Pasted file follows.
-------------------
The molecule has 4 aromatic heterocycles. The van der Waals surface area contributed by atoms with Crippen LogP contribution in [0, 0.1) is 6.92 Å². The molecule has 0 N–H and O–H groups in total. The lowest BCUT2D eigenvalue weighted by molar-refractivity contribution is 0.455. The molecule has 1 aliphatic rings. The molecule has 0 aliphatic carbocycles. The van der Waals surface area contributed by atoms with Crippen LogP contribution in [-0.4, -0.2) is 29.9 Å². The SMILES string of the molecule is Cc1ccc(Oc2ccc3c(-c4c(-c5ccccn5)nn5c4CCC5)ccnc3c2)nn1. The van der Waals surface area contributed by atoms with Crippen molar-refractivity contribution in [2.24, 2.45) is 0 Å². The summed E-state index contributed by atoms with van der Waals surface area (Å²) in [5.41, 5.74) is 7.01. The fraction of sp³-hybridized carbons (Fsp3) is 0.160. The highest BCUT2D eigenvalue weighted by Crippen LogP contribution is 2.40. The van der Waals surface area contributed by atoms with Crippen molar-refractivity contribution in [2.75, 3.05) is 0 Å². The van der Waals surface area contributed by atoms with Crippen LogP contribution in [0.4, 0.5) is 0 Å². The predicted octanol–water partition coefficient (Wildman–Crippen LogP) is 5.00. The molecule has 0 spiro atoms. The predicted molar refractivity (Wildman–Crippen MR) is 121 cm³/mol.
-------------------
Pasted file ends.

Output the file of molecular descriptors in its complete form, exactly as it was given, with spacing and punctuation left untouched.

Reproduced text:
The molecule has 4 aromatic heterocycles. The van der Waals surface area contributed by atoms with Crippen LogP contribution in [0, 0.1) is 6.92 Å². The molecule has 0 N–H and O–H groups in total. The lowest BCUT2D eigenvalue weighted by molar-refractivity contribution is 0.455. The molecule has 1 aliphatic rings. The molecule has 0 aliphatic carbocycles. The van der Waals surface area contributed by atoms with Crippen LogP contribution in [-0.4, -0.2) is 29.9 Å². The SMILES string of the molecule is Cc1ccc(Oc2ccc3c(-c4c(-c5ccccn5)nn5c4CCC5)ccnc3c2)nn1. The van der Waals surface area contributed by atoms with Crippen molar-refractivity contribution in [2.24, 2.45) is 0 Å². The summed E-state index contributed by atoms with van der Waals surface area (Å²) in [5.41, 5.74) is 7.01. The fraction of sp³-hybridized carbons (Fsp3) is 0.160. The highest BCUT2D eigenvalue weighted by Crippen LogP contribution is 2.40. The van der Waals surface area contributed by atoms with Crippen molar-refractivity contribution in [2.75, 3.05) is 0 Å². The van der Waals surface area contributed by atoms with Crippen LogP contribution in [0.4, 0.5) is 0 Å². The predicted octanol–water partition coefficient (Wildman–Crippen LogP) is 5.00. The molecule has 0 spiro atoms. The predicted molar refractivity (Wildman–Crippen MR) is 121 cm³/mol.